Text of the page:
Little Children


All of us were children at some point in our lives.  Some of us have grown past the brand given by our society because we have lived a given number of years and therefore are no longer considered a child.  Some of us look back on our lives and make the sweeping statement that we “Grew up too soon” because of some given circumstance that forced us to take on responsibilities that did not match our years.  Most of us tried to grow up to quickly.  We never felt comfortable being a called a child.  We’d be looked down upon, ridiculed, bossed around, or discarded simply due to our age.  Some of us still feel that sting.  So how is it that we are to embrace being called “children” regardless of our age or accomplishments?

I fear that in our current American church culture, the idea of being a child as John defines it is a scary one.  It means we are dependent.  It means we are still in need of guidance and direction.  It means we still can’t always tell what is good for us and what is not.  Add to that our very human ideas and prejudice against being called a child and you have a very resistant thread within the church who will never grow or see true spiritual maturity in their lives because they will never understand what initial faith is all about: dependence.

“You [little children] know the Father” speaks more to the condition of where we begin our walk with the Lord than it does to our accomplishment of being introduced to Him.  So many of us believe that we have succeeded in finding our faith.  We have weighed the different belief systems and tried our own way and found them lacking, so we finally come to a point of “accepting” God.  The believers who can see themselves in the Light of who God is understand that we have accomplished nothing. We have nothing to bring to the table on the day of our salvation.  All we can do in that moment is surrender.  We become like babes, totally dependent on our Heavenly Father to provide our every need.  We know nothing, we have no strength, we can’t even maintain ourselves properly without His divine intervention.  This is the beginning of our spiritual development.  Nothing having to do with our spiritual development from here on out can be attributed to us, it is all “for His name’s sake.”




This is where all of us wish we could be.  This is where we not only know “Him who is from the beginning” but are known by Him.  Fathers have walked closely with the Heavenly Father.  They have taken part in the work of making disciples, but refuse to hold on to their crowns.  They have tasted and seen the goodness of God through difficulty.  They have weathered the storms and their house has stood upon the rock.  They have fought in more battles than they can remember and have not looked to their own strength or wisdom to see them through.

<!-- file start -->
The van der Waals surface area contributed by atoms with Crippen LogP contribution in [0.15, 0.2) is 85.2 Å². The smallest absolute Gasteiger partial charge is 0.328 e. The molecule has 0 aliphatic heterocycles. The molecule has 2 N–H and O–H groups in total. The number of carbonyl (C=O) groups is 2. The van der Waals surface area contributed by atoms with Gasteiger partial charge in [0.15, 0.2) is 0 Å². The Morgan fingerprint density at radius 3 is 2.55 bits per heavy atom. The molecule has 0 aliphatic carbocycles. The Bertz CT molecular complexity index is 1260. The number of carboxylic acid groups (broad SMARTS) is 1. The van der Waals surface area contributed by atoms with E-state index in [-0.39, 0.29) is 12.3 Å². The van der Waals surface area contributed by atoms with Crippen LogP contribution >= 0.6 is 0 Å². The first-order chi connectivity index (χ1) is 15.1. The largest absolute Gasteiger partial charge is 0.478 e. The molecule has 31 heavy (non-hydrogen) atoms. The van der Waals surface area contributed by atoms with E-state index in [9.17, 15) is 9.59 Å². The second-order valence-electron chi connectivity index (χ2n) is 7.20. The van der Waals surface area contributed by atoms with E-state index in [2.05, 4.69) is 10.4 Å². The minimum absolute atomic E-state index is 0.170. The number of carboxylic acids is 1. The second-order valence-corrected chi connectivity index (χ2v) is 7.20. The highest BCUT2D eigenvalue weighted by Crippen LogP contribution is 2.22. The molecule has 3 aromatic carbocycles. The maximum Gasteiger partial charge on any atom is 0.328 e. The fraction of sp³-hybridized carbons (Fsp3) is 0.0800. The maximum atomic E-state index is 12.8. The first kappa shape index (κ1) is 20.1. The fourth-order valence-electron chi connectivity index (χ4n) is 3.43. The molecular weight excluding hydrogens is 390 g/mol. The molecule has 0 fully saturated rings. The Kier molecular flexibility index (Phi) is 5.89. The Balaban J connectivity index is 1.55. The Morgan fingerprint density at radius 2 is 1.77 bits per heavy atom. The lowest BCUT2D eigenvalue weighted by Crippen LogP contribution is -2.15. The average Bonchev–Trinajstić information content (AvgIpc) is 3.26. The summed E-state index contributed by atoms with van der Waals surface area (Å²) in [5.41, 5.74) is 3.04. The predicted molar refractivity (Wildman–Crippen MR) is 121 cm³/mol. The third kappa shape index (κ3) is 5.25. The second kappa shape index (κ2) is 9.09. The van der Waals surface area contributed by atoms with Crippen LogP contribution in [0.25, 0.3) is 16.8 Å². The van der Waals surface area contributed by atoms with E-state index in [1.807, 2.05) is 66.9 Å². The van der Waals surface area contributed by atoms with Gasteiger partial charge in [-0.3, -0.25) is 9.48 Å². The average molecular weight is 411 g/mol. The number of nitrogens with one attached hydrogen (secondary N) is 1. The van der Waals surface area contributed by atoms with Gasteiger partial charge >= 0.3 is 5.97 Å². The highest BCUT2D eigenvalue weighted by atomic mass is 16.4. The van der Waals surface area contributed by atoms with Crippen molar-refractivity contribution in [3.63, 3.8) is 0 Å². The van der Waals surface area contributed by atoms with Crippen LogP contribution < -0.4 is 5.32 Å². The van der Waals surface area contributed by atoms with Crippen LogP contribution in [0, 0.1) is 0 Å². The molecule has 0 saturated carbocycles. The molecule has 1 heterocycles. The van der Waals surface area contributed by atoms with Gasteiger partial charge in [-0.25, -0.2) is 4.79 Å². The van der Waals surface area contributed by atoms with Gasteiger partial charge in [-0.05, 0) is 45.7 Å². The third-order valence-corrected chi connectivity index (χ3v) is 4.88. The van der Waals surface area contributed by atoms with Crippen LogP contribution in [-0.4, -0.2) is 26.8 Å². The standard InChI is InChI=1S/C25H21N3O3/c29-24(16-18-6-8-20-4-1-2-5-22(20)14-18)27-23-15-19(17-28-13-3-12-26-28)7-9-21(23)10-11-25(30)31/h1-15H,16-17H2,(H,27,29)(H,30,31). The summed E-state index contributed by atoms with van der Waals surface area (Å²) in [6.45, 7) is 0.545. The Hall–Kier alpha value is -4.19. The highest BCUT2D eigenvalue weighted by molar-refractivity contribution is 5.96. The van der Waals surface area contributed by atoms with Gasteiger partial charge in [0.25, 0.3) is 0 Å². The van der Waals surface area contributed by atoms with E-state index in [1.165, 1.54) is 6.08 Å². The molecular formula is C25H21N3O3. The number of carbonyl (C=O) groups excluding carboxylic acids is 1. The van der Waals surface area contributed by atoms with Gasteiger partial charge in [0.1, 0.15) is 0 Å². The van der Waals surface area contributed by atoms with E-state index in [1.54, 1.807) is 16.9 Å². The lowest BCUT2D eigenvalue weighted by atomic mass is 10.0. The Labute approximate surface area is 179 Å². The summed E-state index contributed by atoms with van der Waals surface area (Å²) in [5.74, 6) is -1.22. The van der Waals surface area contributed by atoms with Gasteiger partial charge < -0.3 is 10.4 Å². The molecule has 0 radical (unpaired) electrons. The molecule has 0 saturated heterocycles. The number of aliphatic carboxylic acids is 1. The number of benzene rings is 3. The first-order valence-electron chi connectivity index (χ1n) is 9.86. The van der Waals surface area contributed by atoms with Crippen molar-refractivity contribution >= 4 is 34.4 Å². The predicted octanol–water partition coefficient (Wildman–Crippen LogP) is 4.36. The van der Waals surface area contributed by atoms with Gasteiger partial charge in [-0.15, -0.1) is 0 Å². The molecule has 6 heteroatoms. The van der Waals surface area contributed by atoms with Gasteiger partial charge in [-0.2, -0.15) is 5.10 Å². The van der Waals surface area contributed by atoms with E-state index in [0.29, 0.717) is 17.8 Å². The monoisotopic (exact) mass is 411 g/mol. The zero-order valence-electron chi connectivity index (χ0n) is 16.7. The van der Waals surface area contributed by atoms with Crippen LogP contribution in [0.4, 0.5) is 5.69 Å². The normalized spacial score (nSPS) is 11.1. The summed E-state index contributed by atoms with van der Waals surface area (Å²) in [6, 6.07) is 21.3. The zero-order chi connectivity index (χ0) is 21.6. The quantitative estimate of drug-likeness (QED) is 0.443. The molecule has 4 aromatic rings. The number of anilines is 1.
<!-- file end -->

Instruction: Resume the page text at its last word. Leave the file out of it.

They have not only lived their lives for the Kingdom, but have taken part in training the children and young men in how to know the Father.  They are ever active in pointing the next generations to Christ.  They are not idle or retired.  They are still communing with Him in order that their living sacrifice may be pleasing to the Lord.  May we all strive to live such lives as to be able to say we have known Him who is from the beginning.


Young Men


Here is where most of us would like to say we are.  We are the fit ones.  The ones charged with duties, given responsibilities, called to be a part of the greater plan and will of God on this earth.  Sadly, we are unaware or unwilling to take the steps necessary to reach this level of maturity.  We don’t want to go through the “child” stage.  We want to jump into the fray, wielding our sword that we’ve just now learned how to carry.  Picture if you will young David taking Saul’s armor and trying to attack Goliath as any other warrior would.  That’s how most people wish to approach spiritual warfare.  They take the armor that they haven’t grown into yet, the sword that they haven’t trained with yet, and face an enemy who up until moments before running into battle had been their closest ally.  All because it’s not cool to be a child.

John gives us insight into what it takes to grow from a child into a young man, ready for war.  First, there is an understanding of dependence gathered from the previous level of maturity.  We learn to walk because our Father taught us.  We move from milk to solid food because our Father determines we are fit for it.  We learn to run because our Father was there to clean us up when we fell.  We learn to wield our sword because our Father has trained us in how to use it so we do not injure ourselves of those around us.  Young men are no more dependent on the Father as the children, but they have been taught and have learned how to walk in the Light and are ready for more responsibility.